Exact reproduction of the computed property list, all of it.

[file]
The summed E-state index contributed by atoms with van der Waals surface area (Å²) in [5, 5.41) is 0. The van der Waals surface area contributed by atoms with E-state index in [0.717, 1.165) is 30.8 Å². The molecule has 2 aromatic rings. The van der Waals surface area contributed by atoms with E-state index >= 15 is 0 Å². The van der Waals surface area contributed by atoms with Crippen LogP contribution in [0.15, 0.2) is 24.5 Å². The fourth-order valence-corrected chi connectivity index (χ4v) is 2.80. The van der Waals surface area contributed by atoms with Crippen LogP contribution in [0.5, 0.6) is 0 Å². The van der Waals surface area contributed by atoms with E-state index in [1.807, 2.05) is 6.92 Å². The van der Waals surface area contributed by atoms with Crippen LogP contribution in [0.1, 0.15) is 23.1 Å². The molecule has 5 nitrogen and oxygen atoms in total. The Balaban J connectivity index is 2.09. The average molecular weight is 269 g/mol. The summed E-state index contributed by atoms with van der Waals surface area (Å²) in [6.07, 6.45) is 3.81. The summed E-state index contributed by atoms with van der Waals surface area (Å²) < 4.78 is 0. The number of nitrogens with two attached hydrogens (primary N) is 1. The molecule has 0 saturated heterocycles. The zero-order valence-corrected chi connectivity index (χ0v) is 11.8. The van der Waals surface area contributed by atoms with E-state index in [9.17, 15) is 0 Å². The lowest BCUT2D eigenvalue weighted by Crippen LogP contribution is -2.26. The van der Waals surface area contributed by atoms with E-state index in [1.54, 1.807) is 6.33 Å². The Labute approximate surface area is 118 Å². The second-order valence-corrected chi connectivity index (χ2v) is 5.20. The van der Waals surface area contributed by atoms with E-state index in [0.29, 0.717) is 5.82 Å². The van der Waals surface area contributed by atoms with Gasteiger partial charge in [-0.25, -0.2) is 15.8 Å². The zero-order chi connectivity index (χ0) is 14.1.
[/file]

The summed E-state index contributed by atoms with van der Waals surface area (Å²) in [5, 5.41) is 0. The van der Waals surface area contributed by atoms with E-state index in [0.717, 1.165) is 30.8 Å². The molecule has 2 aromatic rings. The van der Waals surface area contributed by atoms with E-state index >= 15 is 0 Å². The van der Waals surface area contributed by atoms with Crippen LogP contribution in [0.15, 0.2) is 24.5 Å². The fourth-order valence-corrected chi connectivity index (χ4v) is 2.80. The van der Waals surface area contributed by atoms with Crippen LogP contribution in [0.5, 0.6) is 0 Å². The van der Waals surface area contributed by atoms with E-state index in [1.807, 2.05) is 6.92 Å². The van der Waals surface area contributed by atoms with Crippen LogP contribution in [0.1, 0.15) is 23.1 Å². The molecule has 5 nitrogen and oxygen atoms in total. The Balaban J connectivity index is 2.09. The average molecular weight is 269 g/mol. The summed E-state index contributed by atoms with van der Waals surface area (Å²) in [6.07, 6.45) is 3.81. The summed E-state index contributed by atoms with van der Waals surface area (Å²) < 4.78 is 0. The number of nitrogens with two attached hydrogens (primary N) is 1. The molecule has 0 saturated heterocycles. The zero-order valence-corrected chi connectivity index (χ0v) is 11.8. The van der Waals surface area contributed by atoms with E-state index in [9.17, 15) is 0 Å². The lowest BCUT2D eigenvalue weighted by Crippen LogP contribution is -2.26. The van der Waals surface area contributed by atoms with E-state index in [1.54, 1.807) is 6.33 Å². The Labute approximate surface area is 118 Å². The second-order valence-corrected chi connectivity index (χ2v) is 5.20. The van der Waals surface area contributed by atoms with E-state index in [0.29, 0.717) is 5.82 Å². The van der Waals surface area contributed by atoms with Gasteiger partial charge in [-0.25, -0.2) is 15.8 Å². The zero-order chi connectivity index (χ0) is 14.1.